2. FishCam - A semi-automatic video-based monitoring system of fish migration

    Science.gov (United States)

    Kratzert, Frederik; Mader, Helmut

    2016-04-01

    One of the main objectives of the Water Framework Directive is to preserve and restore the continuum of river networks. Regarding vertebrate migration, fish passes are widely used measure to overcome anthropogenic constructions. Functionality of this measure needs to be verified by monitoring. In this study we propose a newly developed monitoring system, named FishCam, to observe fish migration especially in fish passes without contact and without imposing stress on fish. To avoid time and cost consuming field work for fish pass monitoring, this project aims to develop a semi-automatic monitoring system that enables a continuous observation of fish migration. The system consists of a detection tunnel and a high resolution camera, which is mainly based on the technology of security cameras. If changes in the image, e.g. by migrating fish or drifting particles, are detected by a motion sensor, the camera system starts recording and continues until no further motion is detectable. An ongoing key challenge in this project is the development of robust software, which counts, measures and classifies the passing fish. To achieve this goal, many different computer vision tasks and classification steps have to be combined. Moving objects have to be detected and separated from the static part of the image, objects have to be tracked throughout the entire video and fish have to be separated from non-fish objects (e.g. foliage and woody debris, shadows and light reflections). Subsequently, the length of all detected fish needs to be determined and fish should be classified into species. The object classification in fish and non-fish objects is realized through ensembles of state-of-the-art classifiers on a single image per object. The choice of the best image for classification is implemented through a newly developed "fish benchmark" value. This value compares the actual shape of the object with a schematic model of side-specific fish. To enable an automatization of the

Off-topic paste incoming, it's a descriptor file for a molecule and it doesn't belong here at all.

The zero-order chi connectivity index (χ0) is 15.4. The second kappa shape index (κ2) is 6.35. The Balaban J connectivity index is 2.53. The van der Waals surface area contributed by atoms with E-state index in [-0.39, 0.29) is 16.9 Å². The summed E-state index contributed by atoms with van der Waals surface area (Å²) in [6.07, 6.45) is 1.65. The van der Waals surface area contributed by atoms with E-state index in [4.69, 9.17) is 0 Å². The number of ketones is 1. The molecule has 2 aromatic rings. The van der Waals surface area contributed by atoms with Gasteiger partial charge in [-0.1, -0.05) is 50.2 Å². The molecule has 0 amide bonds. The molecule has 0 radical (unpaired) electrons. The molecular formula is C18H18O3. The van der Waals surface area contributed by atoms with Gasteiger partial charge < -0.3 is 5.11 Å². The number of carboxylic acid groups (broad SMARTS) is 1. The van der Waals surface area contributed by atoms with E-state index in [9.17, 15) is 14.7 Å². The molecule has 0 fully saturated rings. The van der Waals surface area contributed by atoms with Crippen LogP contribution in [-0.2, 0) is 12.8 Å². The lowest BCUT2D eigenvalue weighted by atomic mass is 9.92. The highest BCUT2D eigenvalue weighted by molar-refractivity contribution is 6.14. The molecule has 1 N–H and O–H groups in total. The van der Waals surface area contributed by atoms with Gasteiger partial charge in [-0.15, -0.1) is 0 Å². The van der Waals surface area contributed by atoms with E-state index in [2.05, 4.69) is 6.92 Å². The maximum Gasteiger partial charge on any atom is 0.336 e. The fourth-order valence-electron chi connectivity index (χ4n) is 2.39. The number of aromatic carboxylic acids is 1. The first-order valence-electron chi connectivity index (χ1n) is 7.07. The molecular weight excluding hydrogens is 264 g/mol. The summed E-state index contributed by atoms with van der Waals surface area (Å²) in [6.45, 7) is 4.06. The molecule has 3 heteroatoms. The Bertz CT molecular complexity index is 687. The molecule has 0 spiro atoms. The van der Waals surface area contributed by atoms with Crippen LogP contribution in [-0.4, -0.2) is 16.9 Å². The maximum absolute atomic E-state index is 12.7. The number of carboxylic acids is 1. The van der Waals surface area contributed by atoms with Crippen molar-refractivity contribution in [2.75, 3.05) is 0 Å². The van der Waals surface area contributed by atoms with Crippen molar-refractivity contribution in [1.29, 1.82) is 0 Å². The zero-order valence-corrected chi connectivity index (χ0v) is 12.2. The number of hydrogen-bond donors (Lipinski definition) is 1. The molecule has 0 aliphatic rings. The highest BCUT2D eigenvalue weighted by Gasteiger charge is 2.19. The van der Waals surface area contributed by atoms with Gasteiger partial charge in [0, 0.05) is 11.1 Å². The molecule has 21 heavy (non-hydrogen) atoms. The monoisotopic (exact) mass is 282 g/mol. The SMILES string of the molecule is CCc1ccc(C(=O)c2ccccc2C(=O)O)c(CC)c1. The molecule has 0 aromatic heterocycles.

3. Fish Locomotion: Recent Advances and New Directions

    Science.gov (United States)

    Lauder, George V.

    2015-01-01